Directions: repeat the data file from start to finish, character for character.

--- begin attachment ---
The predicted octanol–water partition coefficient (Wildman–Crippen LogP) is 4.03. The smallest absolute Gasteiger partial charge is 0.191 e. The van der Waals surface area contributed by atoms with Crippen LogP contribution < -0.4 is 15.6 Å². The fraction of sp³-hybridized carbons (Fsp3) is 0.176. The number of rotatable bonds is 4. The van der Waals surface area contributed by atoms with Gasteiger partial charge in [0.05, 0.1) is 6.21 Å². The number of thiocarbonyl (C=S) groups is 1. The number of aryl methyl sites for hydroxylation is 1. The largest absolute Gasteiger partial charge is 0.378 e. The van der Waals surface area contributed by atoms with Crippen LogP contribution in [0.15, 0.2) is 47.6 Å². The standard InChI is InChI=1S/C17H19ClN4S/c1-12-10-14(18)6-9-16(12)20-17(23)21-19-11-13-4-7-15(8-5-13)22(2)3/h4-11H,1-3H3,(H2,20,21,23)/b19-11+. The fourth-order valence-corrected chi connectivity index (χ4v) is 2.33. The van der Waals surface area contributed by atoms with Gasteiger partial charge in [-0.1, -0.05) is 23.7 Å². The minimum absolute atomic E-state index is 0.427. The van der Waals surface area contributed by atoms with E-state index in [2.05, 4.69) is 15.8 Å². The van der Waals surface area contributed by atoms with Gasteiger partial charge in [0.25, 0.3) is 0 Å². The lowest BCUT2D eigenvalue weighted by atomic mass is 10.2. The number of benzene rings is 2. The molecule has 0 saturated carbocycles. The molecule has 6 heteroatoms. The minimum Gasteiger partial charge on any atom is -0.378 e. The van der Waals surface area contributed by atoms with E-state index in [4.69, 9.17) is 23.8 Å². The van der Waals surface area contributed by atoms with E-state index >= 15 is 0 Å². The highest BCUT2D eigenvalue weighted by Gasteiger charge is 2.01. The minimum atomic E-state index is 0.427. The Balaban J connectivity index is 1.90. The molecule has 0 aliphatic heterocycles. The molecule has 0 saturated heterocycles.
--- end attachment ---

The predicted octanol–water partition coefficient (Wildman–Crippen LogP) is 4.03. The smallest absolute Gasteiger partial charge is 0.191 e. The van der Waals surface area contributed by atoms with Crippen LogP contribution < -0.4 is 15.6 Å². The fraction of sp³-hybridized carbons (Fsp3) is 0.176. The number of rotatable bonds is 4. The van der Waals surface area contributed by atoms with Gasteiger partial charge in [0.05, 0.1) is 6.21 Å². The number of thiocarbonyl (C=S) groups is 1. The number of aryl methyl sites for hydroxylation is 1. The largest absolute Gasteiger partial charge is 0.378 e. The van der Waals surface area contributed by atoms with Crippen LogP contribution in [0.15, 0.2) is 47.6 Å². The standard InChI is InChI=1S/C17H19ClN4S/c1-12-10-14(18)6-9-16(12)20-17(23)21-19-11-13-4-7-15(8-5-13)22(2)3/h4-11H,1-3H3,(H2,20,21,23)/b19-11+. The fourth-order valence-corrected chi connectivity index (χ4v) is 2.33. The van der Waals surface area contributed by atoms with Gasteiger partial charge in [-0.1, -0.05) is 23.7 Å². The minimum absolute atomic E-state index is 0.427. The van der Waals surface area contributed by atoms with E-state index in [2.05, 4.69) is 15.8 Å². The van der Waals surface area contributed by atoms with Gasteiger partial charge in [0.25, 0.3) is 0 Å². The lowest BCUT2D eigenvalue weighted by atomic mass is 10.2. The number of benzene rings is 2. The molecule has 0 saturated carbocycles. The molecule has 6 heteroatoms. The minimum Gasteiger partial charge on any atom is -0.378 e. The van der Waals surface area contributed by atoms with E-state index in [4.69, 9.17) is 23.8 Å². The van der Waals surface area contributed by atoms with E-state index >= 15 is 0 Å². The highest BCUT2D eigenvalue weighted by Gasteiger charge is 2.01. The minimum atomic E-state index is 0.427. The Balaban J connectivity index is 1.90. The molecule has 0 aliphatic heterocycles. The molecule has 0 saturated heterocycles.